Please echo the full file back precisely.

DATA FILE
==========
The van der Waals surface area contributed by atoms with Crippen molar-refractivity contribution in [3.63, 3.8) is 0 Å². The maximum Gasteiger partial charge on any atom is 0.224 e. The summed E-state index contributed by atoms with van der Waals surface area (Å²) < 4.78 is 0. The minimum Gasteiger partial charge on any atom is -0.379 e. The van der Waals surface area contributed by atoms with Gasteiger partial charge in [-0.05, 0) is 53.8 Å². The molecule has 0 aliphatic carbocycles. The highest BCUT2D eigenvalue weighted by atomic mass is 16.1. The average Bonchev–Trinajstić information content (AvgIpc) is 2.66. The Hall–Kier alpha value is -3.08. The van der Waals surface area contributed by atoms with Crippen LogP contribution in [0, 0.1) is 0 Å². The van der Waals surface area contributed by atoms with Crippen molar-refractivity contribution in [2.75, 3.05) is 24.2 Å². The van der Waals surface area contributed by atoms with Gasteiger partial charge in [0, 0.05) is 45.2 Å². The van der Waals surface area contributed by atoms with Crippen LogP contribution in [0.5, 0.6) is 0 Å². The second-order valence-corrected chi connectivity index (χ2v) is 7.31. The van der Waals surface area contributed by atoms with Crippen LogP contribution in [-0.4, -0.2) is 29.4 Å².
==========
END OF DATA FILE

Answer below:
The van der Waals surface area contributed by atoms with Crippen molar-refractivity contribution in [3.63, 3.8) is 0 Å². The maximum Gasteiger partial charge on any atom is 0.224 e. The summed E-state index contributed by atoms with van der Waals surface area (Å²) < 4.78 is 0. The minimum Gasteiger partial charge on any atom is -0.379 e. The van der Waals surface area contributed by atoms with Gasteiger partial charge in [-0.05, 0) is 53.8 Å². The molecule has 0 aliphatic carbocycles. The highest BCUT2D eigenvalue weighted by atomic mass is 16.1. The average Bonchev–Trinajstić information content (AvgIpc) is 2.66. The Hall–Kier alpha value is -3.08. The van der Waals surface area contributed by atoms with Crippen LogP contribution in [0, 0.1) is 0 Å². The van der Waals surface area contributed by atoms with Crippen molar-refractivity contribution in [2.75, 3.05) is 24.2 Å². The van der Waals surface area contributed by atoms with Gasteiger partial charge in [0, 0.05) is 45.2 Å². The van der Waals surface area contributed by atoms with Crippen LogP contribution in [0.5, 0.6) is 0 Å². The second-order valence-corrected chi connectivity index (χ2v) is 7.31. The van der Waals surface area contributed by atoms with Crippen LogP contribution in [-0.4, -0.2) is 29.4 Å².